miRNAs are small, noncoding RNAs that regulate gene expression posttranscriptionally, which play key roles in epidermal development and skin SC maintenance [94, 95]. miR-203 plays a significant role in skin morphogenesis and EPSC differentiation and inhibits “stemness” by inhibiting the expression of p63 [96]. Our research group has found that pre-miR-203 treatment increases EPSC differentiation to myofibroblasts, as indicated by decreased K15 expression and increased myofibroblast biomarkers. This phenomenon is reversed by overexpression of the hes family bHLH transcription factor (Hes1) in EPSCs. In addition, skin incision increases the expression of miR-203, and local treatment with miR-203 inhibitor accelerates wound healing and reduces scar formation by increasing Hes1 expression [97]. The importance of miR-125b in the regulation of EPSCs has also been demonstrated [98]. miR-125b expression is increased in the “stem” state but reduced in early skin SC progeny. Overexpression of miR-125b inhibits EPSC proliferation, while knockdown induces proliferation and delays differentiation via fibroblast growth factor receptor 2 regulation. In addition, miR-184 has been shown to induce Notch activation and epidermal differentiation. miR-184 regulates the transition of EPSCs from proliferation to early differentiation, while misexpression or mutation in miR-184 results in impaired skin homeostasis [99].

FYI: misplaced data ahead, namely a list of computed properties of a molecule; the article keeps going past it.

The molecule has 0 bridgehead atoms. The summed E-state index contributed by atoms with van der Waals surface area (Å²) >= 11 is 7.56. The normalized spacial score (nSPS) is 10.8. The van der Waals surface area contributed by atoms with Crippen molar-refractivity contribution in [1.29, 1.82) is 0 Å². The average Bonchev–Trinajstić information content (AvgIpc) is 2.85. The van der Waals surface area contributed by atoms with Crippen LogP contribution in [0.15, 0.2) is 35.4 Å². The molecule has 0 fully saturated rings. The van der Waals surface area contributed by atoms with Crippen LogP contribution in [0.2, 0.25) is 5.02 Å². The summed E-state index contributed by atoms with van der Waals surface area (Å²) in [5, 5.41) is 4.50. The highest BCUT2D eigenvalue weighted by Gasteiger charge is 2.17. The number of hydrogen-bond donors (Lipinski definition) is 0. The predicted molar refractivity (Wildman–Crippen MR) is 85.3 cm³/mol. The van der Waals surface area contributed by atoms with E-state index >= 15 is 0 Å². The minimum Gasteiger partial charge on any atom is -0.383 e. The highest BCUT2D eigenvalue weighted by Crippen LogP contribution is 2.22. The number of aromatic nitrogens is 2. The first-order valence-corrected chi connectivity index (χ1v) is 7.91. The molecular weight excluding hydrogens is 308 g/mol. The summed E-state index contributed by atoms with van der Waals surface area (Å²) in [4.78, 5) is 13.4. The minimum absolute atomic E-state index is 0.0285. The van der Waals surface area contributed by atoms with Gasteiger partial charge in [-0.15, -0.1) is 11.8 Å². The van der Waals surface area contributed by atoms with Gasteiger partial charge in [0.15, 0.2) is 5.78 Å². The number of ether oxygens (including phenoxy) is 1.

Applications of EPSCs

Serious damage that exceeds the regenerative capacity of the skin threatens the entire organism and requires effective treatment methods. Treatment of wounds must be long-lasting, requires specific medical skills, and constitutes a major challenge. EPSCs are considered a convenient target for use in wound management because their advantages include accessibility, simple isolation, and skin regenerative capacity. The cells have been of interest for wound healing since the 1970s. A number of therapeutic strategies have already been developed, and some of them have advanced into the clinical arena (Fig. 4) [100].